A hearing held on April 27 by the House of Representatives Committee on Transportation and Infrastructure examined construction workforce issues within the surface transportation sector.
[Above photo by AASHTO]
That hearing – held by the House T&I Subcommittee on Highways and Transit – featured testimony from state department of transportation leaders from Colorado and North Carolina as well as from the Conference of Minority Transportation Officials or COMTO.
Shoshana Lew, executive director of the Colorado Department of Transportation, detailed the job creation efforts undertaken by her agency in relation to its Central 70 highway reconfiguration project.
“The economic benefits of the Central 70 Project are both significant and long lasting,” she explained in her testimony. “The project anticipated requiring an estimated 4,000 positions – from skilled craft workers to administrative support [jobs].”
As part of the agency’s contract with the Kiewit Meridiam Partner – the Central 70 project developer – over the estimated four and a half-year construction timeline requires them to hire 20 percent of its full-time employees from the local community.
Through “thoughtful collaboration” via a local labor hiring pilot program, Colorado DOT and its partners created a successful “bridge” workforce as part of its economic community development efforts.
“The alignment of training and job opportunities that help local residents in low-income neighborhoods to access training, high-quality jobs with connected career pathways, increases not only individual economic mobility but also the number of skilled workers to fulfill future project needs,” Lew noted.
Tunya Smith, director of the Office of Civil Rights for the North Carolina Department of Transportation, noted in her testimony that nearly two million jobs in North Carolina depend directly on the strength of the state’s transportation infrastructure.
As North Carolina focuses on ramping up transportation infrastructure, there is a pending workforce shortage,” she explained, as the average age of North Carolina construction trades workers is approximately 50 years old.
“The impact of the expected labor shortage is amplified by the fact that many potential workers find construction trades unattractive and challenging to enter,” Smith noted. “Now more than ever, programs that target and prepare non-traditional populations and laborers are needed.”
She said a greater investment in workforce development is necessary to realize the full potential of the IIJA.
“To achieve the best outcomes, we also recommend a review of Workforce Innovation and Opportunity Act in consideration of its reauthorization to determine if there are opportunities for amendments that are focused on funding for highway construction, and other transportation workforce and training programs,” Smith said.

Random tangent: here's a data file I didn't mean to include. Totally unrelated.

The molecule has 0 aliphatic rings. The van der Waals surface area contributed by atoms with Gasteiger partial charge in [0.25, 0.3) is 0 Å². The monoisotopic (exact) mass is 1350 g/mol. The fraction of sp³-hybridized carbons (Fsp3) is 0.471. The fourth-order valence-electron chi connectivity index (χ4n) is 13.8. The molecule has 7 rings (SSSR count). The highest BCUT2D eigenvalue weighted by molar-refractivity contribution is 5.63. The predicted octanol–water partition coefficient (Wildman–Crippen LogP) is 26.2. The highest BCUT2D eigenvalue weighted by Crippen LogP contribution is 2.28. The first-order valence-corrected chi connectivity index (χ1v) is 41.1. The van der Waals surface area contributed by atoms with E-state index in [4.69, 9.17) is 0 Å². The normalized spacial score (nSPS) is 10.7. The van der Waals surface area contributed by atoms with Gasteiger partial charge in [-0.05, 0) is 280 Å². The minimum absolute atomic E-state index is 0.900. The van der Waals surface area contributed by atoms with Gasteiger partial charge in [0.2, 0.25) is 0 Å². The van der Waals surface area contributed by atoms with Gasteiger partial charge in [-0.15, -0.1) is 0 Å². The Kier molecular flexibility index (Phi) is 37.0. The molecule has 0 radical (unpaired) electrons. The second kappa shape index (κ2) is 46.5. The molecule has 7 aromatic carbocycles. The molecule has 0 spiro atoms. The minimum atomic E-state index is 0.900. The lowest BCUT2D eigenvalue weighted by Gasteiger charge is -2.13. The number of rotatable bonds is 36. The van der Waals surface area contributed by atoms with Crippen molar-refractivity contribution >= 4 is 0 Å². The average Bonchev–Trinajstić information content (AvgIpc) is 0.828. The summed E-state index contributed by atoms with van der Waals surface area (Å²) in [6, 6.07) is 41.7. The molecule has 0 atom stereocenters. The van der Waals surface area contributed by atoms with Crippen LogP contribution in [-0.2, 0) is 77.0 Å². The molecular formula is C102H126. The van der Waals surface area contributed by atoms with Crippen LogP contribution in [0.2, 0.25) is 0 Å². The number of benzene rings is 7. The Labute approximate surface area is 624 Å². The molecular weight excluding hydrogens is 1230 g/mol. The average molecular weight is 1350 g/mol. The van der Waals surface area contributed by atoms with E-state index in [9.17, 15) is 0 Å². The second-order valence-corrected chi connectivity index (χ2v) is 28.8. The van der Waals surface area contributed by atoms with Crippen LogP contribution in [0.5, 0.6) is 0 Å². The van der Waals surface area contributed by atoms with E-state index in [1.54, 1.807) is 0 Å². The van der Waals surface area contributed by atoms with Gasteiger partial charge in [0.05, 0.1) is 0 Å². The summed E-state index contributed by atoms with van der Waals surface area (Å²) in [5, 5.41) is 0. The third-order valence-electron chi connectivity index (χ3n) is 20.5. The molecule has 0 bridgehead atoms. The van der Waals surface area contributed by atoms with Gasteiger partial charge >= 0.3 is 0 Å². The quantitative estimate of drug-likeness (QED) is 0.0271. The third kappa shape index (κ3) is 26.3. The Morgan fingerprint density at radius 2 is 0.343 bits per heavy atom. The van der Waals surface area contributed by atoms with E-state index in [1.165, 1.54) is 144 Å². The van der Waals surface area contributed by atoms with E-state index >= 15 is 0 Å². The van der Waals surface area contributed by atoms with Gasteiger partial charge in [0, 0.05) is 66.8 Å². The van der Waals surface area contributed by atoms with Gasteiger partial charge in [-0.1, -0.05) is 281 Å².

April Rai, COMTO’s president and CEO, noted in her testimony that as the transportation sector has the “responsibility” of being “the great connector” for all people and goods all the time, it should reflect the “complex mosaic” of those they serve.
“We believe that commitment to inclusion across race, gender, age, religion, identity, and experience moves us forward every day,” she said. “To that end, we must be intentional about attracting professionals from diverse backgrounds to this industry.”
In a statement submitted to the subcommittee, the American Association of State Highway and Transportation Officials outlined some of the efforts it is undertaking to help state DOTs across the country deal with workforce recruitment and retention challenges.
“To assist the state DOTs with workforce management challenges, AASHTO is developing a new Subcommittee on Transportation Workforce Management within our Committee on Knowledge Management,” the organization said.
“This subcommittee will provide proven, effective strategies to navigate workforce management issues and become a community of practice for state DOTs on strategic workforce management,” AASHTO noted.
“[It] will address activities that enable comprehensive and intentional strategic workforce management, such assessing workforce and workplace diversity, equity, and inclusion, and assessing the capabilities and effectiveness of current the workforce and identifying competency gaps,” the group said.
The organization added that state DOTs face “many unique and complex” workforce issues and challenges, with different workforce and workplace demands specific to the state DOT community requiring strategies and approaches specific to the nature of their work.
“Through collaboration with one another and industry partners, along with the sharing of ideas, best practices resources and knowledge, state DOTs can lead the way in finding innovative solutions to the problems of today and creating the opportunities of tomorrow,” AASHTO said.